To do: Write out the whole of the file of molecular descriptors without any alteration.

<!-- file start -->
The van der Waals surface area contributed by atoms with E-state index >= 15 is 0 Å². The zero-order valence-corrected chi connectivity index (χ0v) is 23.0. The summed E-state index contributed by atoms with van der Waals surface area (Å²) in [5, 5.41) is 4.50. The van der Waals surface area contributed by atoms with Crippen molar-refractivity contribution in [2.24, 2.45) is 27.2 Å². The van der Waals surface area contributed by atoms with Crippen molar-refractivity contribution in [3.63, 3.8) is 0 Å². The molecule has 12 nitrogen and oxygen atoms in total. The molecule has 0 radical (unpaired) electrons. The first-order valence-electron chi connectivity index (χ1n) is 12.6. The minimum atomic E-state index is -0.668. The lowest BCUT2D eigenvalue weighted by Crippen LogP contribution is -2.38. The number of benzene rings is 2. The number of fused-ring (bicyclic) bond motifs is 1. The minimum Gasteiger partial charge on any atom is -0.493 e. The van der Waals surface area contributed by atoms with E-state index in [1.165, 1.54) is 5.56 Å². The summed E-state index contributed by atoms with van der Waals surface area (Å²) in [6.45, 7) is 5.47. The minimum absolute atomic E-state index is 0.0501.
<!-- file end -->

The van der Waals surface area contributed by atoms with E-state index >= 15 is 0 Å². The zero-order valence-corrected chi connectivity index (χ0v) is 23.0. The summed E-state index contributed by atoms with van der Waals surface area (Å²) in [5, 5.41) is 4.50. The van der Waals surface area contributed by atoms with Crippen molar-refractivity contribution in [2.24, 2.45) is 27.2 Å². The van der Waals surface area contributed by atoms with Crippen molar-refractivity contribution in [3.63, 3.8) is 0 Å². The molecule has 12 nitrogen and oxygen atoms in total. The molecule has 0 radical (unpaired) electrons. The first-order valence-electron chi connectivity index (χ1n) is 12.6. The minimum atomic E-state index is -0.668. The lowest BCUT2D eigenvalue weighted by Crippen LogP contribution is -2.38. The number of benzene rings is 2. The number of fused-ring (bicyclic) bond motifs is 1. The minimum Gasteiger partial charge on any atom is -0.493 e. The van der Waals surface area contributed by atoms with E-state index in [1.165, 1.54) is 5.56 Å². The summed E-state index contributed by atoms with van der Waals surface area (Å²) in [6.45, 7) is 5.47. The minimum absolute atomic E-state index is 0.0501.